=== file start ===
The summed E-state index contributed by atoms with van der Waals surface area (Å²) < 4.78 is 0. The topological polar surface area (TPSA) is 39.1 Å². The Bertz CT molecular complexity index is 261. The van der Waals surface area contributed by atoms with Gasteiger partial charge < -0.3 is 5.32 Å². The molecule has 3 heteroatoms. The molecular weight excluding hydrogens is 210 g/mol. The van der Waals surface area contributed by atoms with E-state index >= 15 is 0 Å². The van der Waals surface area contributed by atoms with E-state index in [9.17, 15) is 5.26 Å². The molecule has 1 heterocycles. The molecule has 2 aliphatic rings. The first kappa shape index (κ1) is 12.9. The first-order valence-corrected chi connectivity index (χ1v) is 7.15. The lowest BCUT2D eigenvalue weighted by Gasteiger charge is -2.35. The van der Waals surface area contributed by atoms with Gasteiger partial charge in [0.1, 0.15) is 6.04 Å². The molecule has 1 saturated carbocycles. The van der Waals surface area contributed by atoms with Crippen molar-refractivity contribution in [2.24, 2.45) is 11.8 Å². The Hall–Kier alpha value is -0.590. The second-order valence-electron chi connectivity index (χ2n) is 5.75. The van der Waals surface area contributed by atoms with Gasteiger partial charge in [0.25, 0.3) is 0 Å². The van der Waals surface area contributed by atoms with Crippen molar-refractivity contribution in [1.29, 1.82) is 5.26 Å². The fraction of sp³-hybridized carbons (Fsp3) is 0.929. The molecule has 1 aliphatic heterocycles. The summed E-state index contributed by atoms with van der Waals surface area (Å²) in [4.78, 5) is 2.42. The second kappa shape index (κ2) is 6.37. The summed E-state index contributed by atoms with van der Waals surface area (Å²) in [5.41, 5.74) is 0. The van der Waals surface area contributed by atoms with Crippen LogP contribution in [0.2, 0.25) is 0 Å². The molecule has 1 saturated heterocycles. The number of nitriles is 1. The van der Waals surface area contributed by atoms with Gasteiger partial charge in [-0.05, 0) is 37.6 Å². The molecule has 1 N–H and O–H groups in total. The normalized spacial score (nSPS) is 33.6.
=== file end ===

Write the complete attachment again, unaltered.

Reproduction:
The summed E-state index contributed by atoms with van der Waals surface area (Å²) < 4.78 is 0. The topological polar surface area (TPSA) is 39.1 Å². The Bertz CT molecular complexity index is 261. The van der Waals surface area contributed by atoms with Gasteiger partial charge < -0.3 is 5.32 Å². The molecule has 3 heteroatoms. The molecular weight excluding hydrogens is 210 g/mol. The van der Waals surface area contributed by atoms with E-state index >= 15 is 0 Å². The van der Waals surface area contributed by atoms with E-state index in [9.17, 15) is 5.26 Å². The molecule has 1 heterocycles. The molecule has 2 aliphatic rings. The first kappa shape index (κ1) is 12.9. The first-order valence-corrected chi connectivity index (χ1v) is 7.15. The lowest BCUT2D eigenvalue weighted by Gasteiger charge is -2.35. The van der Waals surface area contributed by atoms with Gasteiger partial charge in [0.1, 0.15) is 6.04 Å². The molecule has 1 saturated carbocycles. The van der Waals surface area contributed by atoms with Crippen molar-refractivity contribution in [2.24, 2.45) is 11.8 Å². The Hall–Kier alpha value is -0.590. The second-order valence-electron chi connectivity index (χ2n) is 5.75. The van der Waals surface area contributed by atoms with Gasteiger partial charge in [0.25, 0.3) is 0 Å². The van der Waals surface area contributed by atoms with Crippen molar-refractivity contribution in [1.29, 1.82) is 5.26 Å². The fraction of sp³-hybridized carbons (Fsp3) is 0.929. The molecule has 1 aliphatic heterocycles. The summed E-state index contributed by atoms with van der Waals surface area (Å²) in [4.78, 5) is 2.42. The second kappa shape index (κ2) is 6.37. The summed E-state index contributed by atoms with van der Waals surface area (Å²) in [5.41, 5.74) is 0. The van der Waals surface area contributed by atoms with Crippen LogP contribution in [0.2, 0.25) is 0 Å². The molecule has 1 saturated heterocycles. The number of nitriles is 1. The van der Waals surface area contributed by atoms with Gasteiger partial charge in [-0.05, 0) is 37.6 Å². The molecule has 1 N–H and O–H groups in total. The normalized spacial score (nSPS) is 33.6.